In Korea, the Bronze Age began around the 15th century BCE, with the everyday use of mumun pottery, ground stone tools, and wooden tools. During this period, only a few people possessed bronze tools, which served either as symbols of authority or as ritual instruments.
Agriculture continued to develop, including the beginning of rice farming, which led to the formation of larger settlements that resembled the rural villages of today. Notably, this era also saw the establishment of social classes, and the appearance of the first Korean nation of Gojoseon.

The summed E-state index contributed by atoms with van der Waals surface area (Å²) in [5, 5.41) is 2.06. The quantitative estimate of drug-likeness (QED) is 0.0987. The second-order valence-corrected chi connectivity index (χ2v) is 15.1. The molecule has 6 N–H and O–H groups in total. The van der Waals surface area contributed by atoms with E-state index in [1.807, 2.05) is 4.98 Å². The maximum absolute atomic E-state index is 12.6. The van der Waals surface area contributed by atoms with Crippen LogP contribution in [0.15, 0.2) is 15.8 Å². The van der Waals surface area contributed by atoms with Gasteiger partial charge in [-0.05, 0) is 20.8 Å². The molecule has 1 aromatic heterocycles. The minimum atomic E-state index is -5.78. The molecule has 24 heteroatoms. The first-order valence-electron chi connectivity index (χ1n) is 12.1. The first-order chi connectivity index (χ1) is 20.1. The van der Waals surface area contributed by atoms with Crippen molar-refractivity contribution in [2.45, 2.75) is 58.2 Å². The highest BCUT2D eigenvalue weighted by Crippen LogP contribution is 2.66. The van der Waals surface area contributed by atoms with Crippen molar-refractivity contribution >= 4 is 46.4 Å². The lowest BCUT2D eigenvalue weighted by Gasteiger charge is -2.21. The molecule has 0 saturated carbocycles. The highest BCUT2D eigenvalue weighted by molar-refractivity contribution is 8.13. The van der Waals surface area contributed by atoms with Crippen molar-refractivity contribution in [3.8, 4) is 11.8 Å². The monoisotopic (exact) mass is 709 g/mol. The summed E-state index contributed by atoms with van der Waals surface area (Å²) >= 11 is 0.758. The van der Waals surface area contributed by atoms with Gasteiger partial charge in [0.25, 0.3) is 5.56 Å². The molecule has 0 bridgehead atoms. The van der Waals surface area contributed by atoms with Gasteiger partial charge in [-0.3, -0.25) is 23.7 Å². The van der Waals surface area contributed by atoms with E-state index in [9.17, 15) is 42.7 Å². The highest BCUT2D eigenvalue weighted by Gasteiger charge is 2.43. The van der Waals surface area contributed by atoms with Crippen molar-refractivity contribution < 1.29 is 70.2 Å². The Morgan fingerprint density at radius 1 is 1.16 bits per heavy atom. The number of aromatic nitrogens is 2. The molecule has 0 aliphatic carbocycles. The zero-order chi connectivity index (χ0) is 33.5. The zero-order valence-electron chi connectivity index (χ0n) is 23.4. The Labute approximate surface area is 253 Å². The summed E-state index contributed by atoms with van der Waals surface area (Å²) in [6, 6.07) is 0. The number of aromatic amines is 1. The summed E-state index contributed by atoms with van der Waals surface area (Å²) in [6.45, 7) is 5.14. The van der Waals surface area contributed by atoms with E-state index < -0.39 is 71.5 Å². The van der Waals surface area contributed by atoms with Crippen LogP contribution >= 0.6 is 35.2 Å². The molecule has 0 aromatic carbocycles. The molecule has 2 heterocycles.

Gojoseon lasted until the Iron Age, flourishing mainly in the northwest of the Korean Peninsula, and challenging the Yan, Qin, and Han Dynasties of China. In fact, Gojoseon was powerful enough to defeat the Han in an early conflict of a war that lasted about a year. Nevertheless, the prolonged war eventually triggered internal strife that brought on the collapse of Gojoseon in 108 BCE. Around the same time that Gojoseon fell, smaller dominions like Buyeo, Goguryeo, Okjeo, Dongye, and Samhan were gaining power and territory in different regions of the Korean Peninsula.